The Russian government can do little to undermine the competitiveness of alternative supplies along the Southern Gas Corridor. Moreover, the suppliers’ list is rapidly expanding with new gas fields in the Azeri offshore of the Caspian (Absheron and Shah Deniz 3), Turkmenistan (swaps already under way via Iran with Azerbaijan), Iran, Northern Iraq and the Eastern Mediterranean. All this clearly alludes to the feasibility of alternative gas exports via Greece and Bulgaria to the rest of the EU. Gazprom’s nightmares are just starting to mature as soaring production and transportation costs within Russia do not leave much room for further cost-cutting. Militarizing the Caspian Sea To block the development and export of Caspian gas, including via the Trans-Caspian pipeline, Moscow decided to relocate its flotilla from Astrakhan
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– What is fundamentally new with the new round of US sanctions – scope or impact? How far are secondary sanctions likely to reach given the less than warm welcome for US sanctions in parts of the EU? – Politically and psychologically the most fundamental is Section 242 – personal sanctions against top Russian political/business figures. As for secondary sanctions European companies will be bound to take them into account, otherwise they will be automatically punished financially by losing their contracts. – We understand apart from Russian companies and individuals, there are Ukrainian and Polish companies? How likely is that more CEE partners of Russian companies could join the list notably if they continue business as usual with Russian state companies? What will be the effect on Nord
The article first published in americanthinker.com on 11/25/2017. The failure of German chancellor, Angela Merkel, to form a coalition government in her fourth term of office has, for the first time, given rise to speculations as to her possible demise as the long-time and seemingly indispensable fixture of German and European politics. Such is the respect bordering on veneration, of ‘Mutti’ Merkel in the European mainstream press, that few bother to look critically at her policies and accept without question her assurances that she “will make sure that her country continues to be well governed.” Yet, there is by now overwhelming evidence that her policies have neither been very successful, nor marked with a great deal of “democracy, freedom, respect for the rule of law and human dignity,” as she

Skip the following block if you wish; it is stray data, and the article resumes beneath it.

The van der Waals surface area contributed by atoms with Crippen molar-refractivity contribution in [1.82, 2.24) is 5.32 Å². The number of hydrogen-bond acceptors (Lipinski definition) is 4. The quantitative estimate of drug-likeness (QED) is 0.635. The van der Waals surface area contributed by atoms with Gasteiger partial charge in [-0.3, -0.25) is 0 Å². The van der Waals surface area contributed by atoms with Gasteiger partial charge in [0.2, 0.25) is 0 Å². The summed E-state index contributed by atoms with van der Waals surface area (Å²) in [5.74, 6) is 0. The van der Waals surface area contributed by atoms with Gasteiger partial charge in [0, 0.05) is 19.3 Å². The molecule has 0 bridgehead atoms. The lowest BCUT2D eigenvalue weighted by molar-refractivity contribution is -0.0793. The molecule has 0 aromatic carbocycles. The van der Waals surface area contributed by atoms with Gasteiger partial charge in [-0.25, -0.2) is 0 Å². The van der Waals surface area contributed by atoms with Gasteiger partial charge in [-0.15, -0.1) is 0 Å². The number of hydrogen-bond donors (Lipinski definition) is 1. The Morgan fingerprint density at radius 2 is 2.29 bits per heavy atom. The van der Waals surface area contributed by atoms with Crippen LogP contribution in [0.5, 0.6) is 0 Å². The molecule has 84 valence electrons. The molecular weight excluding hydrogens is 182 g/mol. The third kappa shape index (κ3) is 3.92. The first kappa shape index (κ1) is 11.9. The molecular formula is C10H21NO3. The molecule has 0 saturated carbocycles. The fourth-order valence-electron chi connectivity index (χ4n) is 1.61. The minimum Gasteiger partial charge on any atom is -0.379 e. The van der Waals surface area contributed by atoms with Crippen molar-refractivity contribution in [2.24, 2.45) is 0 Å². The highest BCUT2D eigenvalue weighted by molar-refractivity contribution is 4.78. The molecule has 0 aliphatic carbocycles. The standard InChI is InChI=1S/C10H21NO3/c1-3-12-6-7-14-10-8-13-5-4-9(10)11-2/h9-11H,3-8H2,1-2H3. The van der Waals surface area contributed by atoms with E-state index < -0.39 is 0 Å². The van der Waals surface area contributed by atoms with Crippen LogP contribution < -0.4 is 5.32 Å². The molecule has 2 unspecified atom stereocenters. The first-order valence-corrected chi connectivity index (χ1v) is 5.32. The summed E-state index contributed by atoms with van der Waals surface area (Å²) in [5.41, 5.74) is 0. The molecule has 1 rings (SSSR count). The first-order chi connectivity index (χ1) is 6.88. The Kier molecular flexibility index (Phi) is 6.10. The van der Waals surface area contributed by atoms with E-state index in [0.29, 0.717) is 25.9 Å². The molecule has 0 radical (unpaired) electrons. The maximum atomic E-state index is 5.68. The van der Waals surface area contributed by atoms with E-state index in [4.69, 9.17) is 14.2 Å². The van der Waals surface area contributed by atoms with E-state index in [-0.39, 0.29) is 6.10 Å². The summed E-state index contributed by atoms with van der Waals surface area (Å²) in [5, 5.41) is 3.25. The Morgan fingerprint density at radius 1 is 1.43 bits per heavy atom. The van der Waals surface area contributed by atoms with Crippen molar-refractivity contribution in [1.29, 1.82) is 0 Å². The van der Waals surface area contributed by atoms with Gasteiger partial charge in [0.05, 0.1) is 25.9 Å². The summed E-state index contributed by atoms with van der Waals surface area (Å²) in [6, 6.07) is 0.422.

The views expressed in this article are those of the author only and do not necessarily reflect the official policy or position of the Ministry of Defense of the Republic of Bulgaria or the Bulgarian Government. Hybrid war is not declared. It is being fought, instead. This is the essence of the strategy of today’s actors, be they state or non-state, in their aggressive hybrid warfare campaigns. The countries under attack are quite often unable to understand what is really happening on the ground until it might be too late. Since the end of the Cold War Russia has been pursuing an intended and calculated policy of keeping enough influence in Bulgaria to have control over national decisions. It has achieved this objective primarily through economic tools as
The System Spill over By proximity, Bulgaria mirrors Russian autocratic tendencies, including mimicking the state oligarchy model. Unlike Russia, however, the Bulgarian version can’t be sustained on “natural” resources – oil, gas, nuclear fuel-based wealth. Redistribution can be effectuated on added value and GDP growth, or thereafter on the budget accumulated taxed economic output. Bulgaria’s autocracy has limited margins for self-propelled growth and wealth sharing, which implies greater reliance on grand corruption mechanisms. The Kremlin’s GDP sustains its dynamics even on holidays as the oil and gas industry turns round the clock. Bulgarian GDP, however, must be generated and incomes earned. In Russia, the population exhibits extreme patience, willing to accept sacrifice in the name of “stability” (note the overlay in the jargon of the ruling
He, who speaks of Russia as a threat to Bulgaria is a complete idiot Alexander Dugin Relations between Bulgaria and Russia go beyond the format of standard bilateral relations. The Kremlin rarely relies on the services of its embassy in Sofia or its diplomacy in order to realize its plans, as it has at its disposal sufficient local alternatives in Bulgarian proxies – parties, organizations and politicians. As Russian opposition politician, Boris Nemtsov’s partner and Alexei Navalny’s adviser, Vladimir Milov, said: “Putin wants to colonize you and your elite helps him.” Succinct and clear. A detailed debate on the “Russian threat”, which appeared as a standard text in a report by the Bulgarian secret services, never happened. “The Sound Forces”, including the defense minister (!?), promised